Etihad to Test Airport Tech to Identify Medically At-Risk Guests

Etihad Airways' Elenium system

Etihad Airways will partner with Australian company Elenium Automation to trial new technology that allows self-service devices at airports to be used to help identify travelers with medical conditions, potentially including the early stages of COVID-19. Etihad will be the first airline to trial the technology, which can monitor the temperature, heart rate and the respiratory rate of any person using an airport touchpoint, such as a check-in or information kiosk, a bag drop facility, a security point or immigration gate.

The Elenium system will automatically suspend the self-service check-in or bag drop process if a passenger’s vital signs indicate potential symptoms of illness. It will then divert to a teleconference or alert qualified staff on site, who can make further assessments and manage travelers as appropriate. It will screen each person, including all members of the same booking.

In partnership with Amazon Web Services, Elenium has also developed “hands-free” technologies that enable touchless use of self-service devices through voice recognition, further minimizing the potential of any viral or bacterial transmission.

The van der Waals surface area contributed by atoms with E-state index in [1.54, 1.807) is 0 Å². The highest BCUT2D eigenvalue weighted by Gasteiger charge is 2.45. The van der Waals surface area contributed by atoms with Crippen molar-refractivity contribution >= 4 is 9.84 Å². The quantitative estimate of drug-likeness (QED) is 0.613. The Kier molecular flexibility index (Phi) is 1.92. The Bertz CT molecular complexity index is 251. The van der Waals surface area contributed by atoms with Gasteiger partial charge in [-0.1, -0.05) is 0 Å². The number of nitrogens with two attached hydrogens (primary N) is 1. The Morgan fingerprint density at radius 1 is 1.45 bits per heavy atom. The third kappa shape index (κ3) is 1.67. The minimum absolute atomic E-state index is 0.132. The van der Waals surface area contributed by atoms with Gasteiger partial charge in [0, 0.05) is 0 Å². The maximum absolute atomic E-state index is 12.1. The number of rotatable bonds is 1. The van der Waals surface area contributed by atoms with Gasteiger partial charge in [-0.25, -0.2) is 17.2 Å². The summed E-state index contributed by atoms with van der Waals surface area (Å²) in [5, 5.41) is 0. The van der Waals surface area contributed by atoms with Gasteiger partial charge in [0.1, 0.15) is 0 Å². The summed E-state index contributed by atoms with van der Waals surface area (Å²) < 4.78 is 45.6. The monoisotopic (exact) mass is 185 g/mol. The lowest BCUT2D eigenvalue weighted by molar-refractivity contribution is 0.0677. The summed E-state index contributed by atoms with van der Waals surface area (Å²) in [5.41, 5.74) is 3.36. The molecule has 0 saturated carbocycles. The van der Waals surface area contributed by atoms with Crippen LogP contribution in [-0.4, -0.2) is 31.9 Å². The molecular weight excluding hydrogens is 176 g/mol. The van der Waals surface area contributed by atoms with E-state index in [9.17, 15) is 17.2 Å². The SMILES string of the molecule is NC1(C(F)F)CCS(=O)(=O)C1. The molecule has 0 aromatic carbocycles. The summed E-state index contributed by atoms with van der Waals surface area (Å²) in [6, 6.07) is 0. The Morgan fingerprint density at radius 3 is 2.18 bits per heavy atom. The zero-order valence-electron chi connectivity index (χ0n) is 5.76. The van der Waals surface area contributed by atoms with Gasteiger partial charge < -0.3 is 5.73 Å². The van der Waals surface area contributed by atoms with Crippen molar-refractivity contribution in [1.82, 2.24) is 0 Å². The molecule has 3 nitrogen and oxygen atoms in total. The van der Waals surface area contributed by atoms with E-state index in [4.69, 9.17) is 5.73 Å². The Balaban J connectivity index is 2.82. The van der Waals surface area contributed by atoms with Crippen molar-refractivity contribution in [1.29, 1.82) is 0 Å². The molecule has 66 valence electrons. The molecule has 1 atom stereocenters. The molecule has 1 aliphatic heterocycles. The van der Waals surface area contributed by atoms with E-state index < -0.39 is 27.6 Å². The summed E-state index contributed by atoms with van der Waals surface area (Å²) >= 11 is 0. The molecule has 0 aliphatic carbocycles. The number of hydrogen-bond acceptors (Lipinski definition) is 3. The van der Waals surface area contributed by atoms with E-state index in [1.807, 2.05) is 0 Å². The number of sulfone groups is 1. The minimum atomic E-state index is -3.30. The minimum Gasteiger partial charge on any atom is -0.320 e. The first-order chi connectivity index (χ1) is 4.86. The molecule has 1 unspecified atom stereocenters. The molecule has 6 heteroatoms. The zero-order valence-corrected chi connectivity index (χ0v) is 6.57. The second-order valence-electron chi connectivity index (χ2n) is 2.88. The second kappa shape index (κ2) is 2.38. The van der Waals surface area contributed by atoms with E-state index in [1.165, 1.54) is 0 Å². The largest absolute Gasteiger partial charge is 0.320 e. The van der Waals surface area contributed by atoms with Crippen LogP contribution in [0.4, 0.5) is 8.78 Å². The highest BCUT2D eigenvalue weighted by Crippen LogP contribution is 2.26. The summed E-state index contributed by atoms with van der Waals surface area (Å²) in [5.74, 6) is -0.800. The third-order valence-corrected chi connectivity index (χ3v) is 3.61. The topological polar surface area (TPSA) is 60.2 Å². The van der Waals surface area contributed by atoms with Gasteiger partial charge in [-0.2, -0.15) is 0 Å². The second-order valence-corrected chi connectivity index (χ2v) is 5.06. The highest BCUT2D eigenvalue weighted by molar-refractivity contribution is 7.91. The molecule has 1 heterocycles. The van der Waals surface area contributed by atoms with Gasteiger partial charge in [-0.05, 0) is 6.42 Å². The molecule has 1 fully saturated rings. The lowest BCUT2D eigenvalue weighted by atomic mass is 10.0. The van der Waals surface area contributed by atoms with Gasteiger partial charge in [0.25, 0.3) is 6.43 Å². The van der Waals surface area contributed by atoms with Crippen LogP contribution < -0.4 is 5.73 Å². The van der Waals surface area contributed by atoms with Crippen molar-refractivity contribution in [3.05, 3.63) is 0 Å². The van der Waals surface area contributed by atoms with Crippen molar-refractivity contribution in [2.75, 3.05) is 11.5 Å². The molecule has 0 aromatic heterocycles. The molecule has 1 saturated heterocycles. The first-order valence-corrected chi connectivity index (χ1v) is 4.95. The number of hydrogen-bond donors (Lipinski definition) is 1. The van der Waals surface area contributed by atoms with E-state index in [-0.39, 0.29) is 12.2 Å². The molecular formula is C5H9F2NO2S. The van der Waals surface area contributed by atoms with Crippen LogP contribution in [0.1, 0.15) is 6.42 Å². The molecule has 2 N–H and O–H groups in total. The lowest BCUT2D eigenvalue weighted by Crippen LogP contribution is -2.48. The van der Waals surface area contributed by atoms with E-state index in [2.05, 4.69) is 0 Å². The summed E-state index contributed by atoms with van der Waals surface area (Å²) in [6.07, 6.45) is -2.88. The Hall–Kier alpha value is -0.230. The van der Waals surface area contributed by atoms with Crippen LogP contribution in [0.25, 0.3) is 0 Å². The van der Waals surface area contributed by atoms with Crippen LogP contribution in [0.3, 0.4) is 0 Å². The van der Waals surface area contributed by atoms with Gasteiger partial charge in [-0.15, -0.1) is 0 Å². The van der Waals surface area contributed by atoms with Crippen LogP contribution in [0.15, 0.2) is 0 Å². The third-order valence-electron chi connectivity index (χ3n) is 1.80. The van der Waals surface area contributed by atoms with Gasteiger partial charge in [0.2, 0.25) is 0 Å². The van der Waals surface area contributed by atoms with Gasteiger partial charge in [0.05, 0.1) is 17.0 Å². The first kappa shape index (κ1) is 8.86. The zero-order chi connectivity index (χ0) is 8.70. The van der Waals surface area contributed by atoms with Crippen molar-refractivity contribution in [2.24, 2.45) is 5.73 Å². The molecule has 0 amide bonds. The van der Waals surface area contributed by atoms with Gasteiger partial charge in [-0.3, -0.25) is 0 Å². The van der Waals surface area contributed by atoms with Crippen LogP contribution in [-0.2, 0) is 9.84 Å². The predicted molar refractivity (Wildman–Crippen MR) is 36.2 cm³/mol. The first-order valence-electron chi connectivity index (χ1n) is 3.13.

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Etihad will initially trial the monitoring technology at its hub airport in Abu Dhabi, capital of the UAE, at the end of April and throughout May 2020, initially with a range of volunteers, and, as flights resume, outbound passengers. 

Jorg Oppermann, vice president hub and midfield operations, Etihad Airways, said in a written release, “This technology is not designed or intended to diagnose medical conditions. It is an early warning indicator which will help to identify people with general symptoms, so that they can be further assessed by medical experts, potentially preventing the spread of some conditions to others preparing to board flights to multiple destinations.”

While the technology should help with the current COVID-19 (coronavirus) pandemic, Oppermann adds it will continue to be used in the future, as it could help assess a passenger’s suitability to travel, thus minimizing disruptions.

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